August 10, 2017
It Went Well
August 10, 2017

Voices: Mary and Me

Mary Mary Quite Contrary

Having known Mary for my whole life, I never thought of her as contrary. In the last years of her life she became fond of reciting limericks and rhymes which contained her name specifically, "Mary Mary quite contrary." Maybe, the sound of "Mary" spoken in her own voice and heard with her own ears added some solidity to her being as her being was slipping away.

An out-of-date simplistic analysis says, "after 65, older adults look back on life and need to feel a sense of fulfillment. Success is defined as feelings of wisdom, and failure is defined as regret, bitterness and despair." There are a lot of losses in old age. Not just losses by death of people who share a generation, which is not unexpected, but other losses per Google such as memory, hearing, partners, balance, taste, weight and appetite. If you trust Google's top 20, then plan accordingly because these should be expected in addition to the loss of friends. More specifically, and perhaps, downstream on a Google search, are the losses not considered in an old-aging plan such as, of place of residence, of independence, of self-esteem and of choice. If you can't live alone in advanced age, then there will be someone else's rules to push back on. If you can't shop and cook, then someone else's cooking might not have the right flavors.

Mary Mary did become quite contrary in dependent old age. Maybe conceptually she liked to announce that she was privileged enough to live with "my daughter," and maybe she enjoyed breaking the rules by bringing her little lamb to school. She didn't like anything about her daughter's house, her own room in it, her daughter's rules or her daughter's cooking.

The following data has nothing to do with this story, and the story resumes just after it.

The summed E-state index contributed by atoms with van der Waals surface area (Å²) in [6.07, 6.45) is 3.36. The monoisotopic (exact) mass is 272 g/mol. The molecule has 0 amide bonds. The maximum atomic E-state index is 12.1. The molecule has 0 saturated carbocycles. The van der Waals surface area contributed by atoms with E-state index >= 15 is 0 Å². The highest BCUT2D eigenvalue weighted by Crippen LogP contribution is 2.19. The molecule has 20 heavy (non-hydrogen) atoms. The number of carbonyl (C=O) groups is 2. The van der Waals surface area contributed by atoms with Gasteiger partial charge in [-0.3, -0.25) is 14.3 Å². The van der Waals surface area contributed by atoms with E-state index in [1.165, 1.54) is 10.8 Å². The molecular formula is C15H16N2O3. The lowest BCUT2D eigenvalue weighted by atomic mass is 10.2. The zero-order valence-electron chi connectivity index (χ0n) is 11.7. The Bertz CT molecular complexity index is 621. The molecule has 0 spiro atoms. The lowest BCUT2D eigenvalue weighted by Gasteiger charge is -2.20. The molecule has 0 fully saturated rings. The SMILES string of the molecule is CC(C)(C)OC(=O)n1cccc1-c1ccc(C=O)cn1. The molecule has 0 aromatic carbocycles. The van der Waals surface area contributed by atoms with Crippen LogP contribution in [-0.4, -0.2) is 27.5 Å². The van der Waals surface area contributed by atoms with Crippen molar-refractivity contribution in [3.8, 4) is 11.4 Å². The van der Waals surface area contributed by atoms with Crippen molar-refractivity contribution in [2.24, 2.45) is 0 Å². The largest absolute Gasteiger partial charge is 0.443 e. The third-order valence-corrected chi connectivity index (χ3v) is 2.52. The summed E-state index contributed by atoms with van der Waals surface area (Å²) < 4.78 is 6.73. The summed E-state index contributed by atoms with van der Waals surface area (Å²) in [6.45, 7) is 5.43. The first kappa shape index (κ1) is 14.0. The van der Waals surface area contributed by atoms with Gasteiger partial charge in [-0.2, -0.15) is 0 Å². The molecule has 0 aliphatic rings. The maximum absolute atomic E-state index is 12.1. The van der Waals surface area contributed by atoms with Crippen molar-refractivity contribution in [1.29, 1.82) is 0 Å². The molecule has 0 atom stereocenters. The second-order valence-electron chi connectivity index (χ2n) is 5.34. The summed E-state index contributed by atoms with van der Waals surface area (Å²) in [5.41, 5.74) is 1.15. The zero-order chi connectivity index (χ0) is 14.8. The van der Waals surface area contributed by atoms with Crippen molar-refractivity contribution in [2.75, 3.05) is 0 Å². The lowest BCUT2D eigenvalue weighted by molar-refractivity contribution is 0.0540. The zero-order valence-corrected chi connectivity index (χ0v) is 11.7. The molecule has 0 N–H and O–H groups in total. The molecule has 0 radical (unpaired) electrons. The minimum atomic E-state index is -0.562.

Maybe using the metaphorical little girl "Marys" of rhymes was a way to express not a failure or success in a look back after 85, but as a way to communicate to me that becoming contrary was not a choice, but the natural course, an involuntary requiem for the losses sustained by aging.

Thyme N. Haff

2014 January 28

Mary had a little lamb,
whose fleece was white as snow.

And everywhere that Mary went,
the lamb was sure to go.

He followed her to school one day
which was against the rule.

It made the children laugh and play,
to see a lamb at school.

And so the teacher turned it out,
but still it lingered near,

And waited patiently about,
till Mary did appear.

"Why does the lamb love Mary so?"
the eager children cry.

"Why, Mary loves the lamb, you know."
 the teacher did reply.

Sarah Josepha Hale May 24, 1830


MaryMary, quite contrary,
How does your garden grow?
With silver bells, and cockle shells,
And pretty maids all in a row.

Miss Mary Mack, Mack, Mack
All dressed in black, black, black
With silver buttons, buttons, buttons
All down her back, back, back.

She asked her mother, mother, mother
for fifty cents, cents, cents
To see the elephants, elephants, elephants
Jump the fence, fence, fence.

They jumped so high, high, high
they reached the sky, sky, sky
And didn't come back, back, back
Till the 4th of July, ly, ly!

July can't walk, walk, walk
July can't talk, talk, talk
July can't eat, eat, eat
With a knife and fork, fork, fork.

She asked her mother, mother, mother
For 5 cents more, more, more
To see the elephants, elephants, elephants
Jump over the door, door, door.

They jumped so low, low, low
They stubbed their toe, toe, toe
And that was the end, end, end,
Of the elephant show, show, show!